The Pathobiology of Osteoarthritis

Research output: Chapter in Book/Report/Conference proceedingChapterpeer-review

Abstract

This article summarizes the current understanding of the pathophysiology of knee osteoarthritis (OA). OA is a common disease of diarthrodial joints with marked prevalence in aging individuals. It is a complex, heterogeneous, whole-joint disease with multiple etiologies. Although articular cartilage degeneration is a hallmark end-stage finding of OA, not all individuals with cartilage damage develop OA. The exact trigger of OA remains to be unequivocally identified, although a number of variable secondary components including age, obesity, and inflammation determine the extent of disease progression. OA bears a strong hereditary component. However, its different genetic etiologies are not equally shared in the diverse human population. In addition, its variable cLinical features have made the understanding of its pathophysiology a daunting task. Several diagnostic tools are available and many more are under development to diagnose early stage OA. The advent of biomarkers and genetic tools for OA research is very promising for stratifying individuals at higher risk for developing OA.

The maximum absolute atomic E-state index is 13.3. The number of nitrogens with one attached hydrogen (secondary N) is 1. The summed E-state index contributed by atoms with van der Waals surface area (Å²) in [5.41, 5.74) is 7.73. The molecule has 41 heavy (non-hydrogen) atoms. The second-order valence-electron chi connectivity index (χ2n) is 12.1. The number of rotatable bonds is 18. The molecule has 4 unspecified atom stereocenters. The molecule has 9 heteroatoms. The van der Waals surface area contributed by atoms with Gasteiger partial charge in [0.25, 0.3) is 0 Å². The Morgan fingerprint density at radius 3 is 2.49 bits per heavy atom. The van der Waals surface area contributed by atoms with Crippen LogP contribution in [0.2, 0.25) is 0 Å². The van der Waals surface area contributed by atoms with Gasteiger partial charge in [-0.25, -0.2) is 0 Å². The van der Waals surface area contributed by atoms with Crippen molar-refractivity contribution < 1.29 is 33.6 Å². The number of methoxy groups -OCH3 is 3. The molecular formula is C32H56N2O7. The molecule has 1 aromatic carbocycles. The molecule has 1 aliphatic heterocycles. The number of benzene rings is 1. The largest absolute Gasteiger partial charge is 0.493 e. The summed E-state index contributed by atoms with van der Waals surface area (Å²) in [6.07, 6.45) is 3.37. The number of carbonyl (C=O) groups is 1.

Original languageEnglish
Title of host publicationPathobiology of Human Disease
Subtitle of host publicationA Dynamic Encyclopedia of Disease Mechanisms
PublisherElsevier Inc.
Pages1920-1934
Number of pages15
ISBN (Electronic)9780123864567
ISBN (Print)9780123864574
DOIs
StatePublished - Jan 1 2014

Keywords

  • Aging
  • Animal models
  • Articular cartilage
  • Biomarkers
  • Genetics
  • Inflammation
  • Obesity
  • Osteoarthritis
  • Subchondral bone

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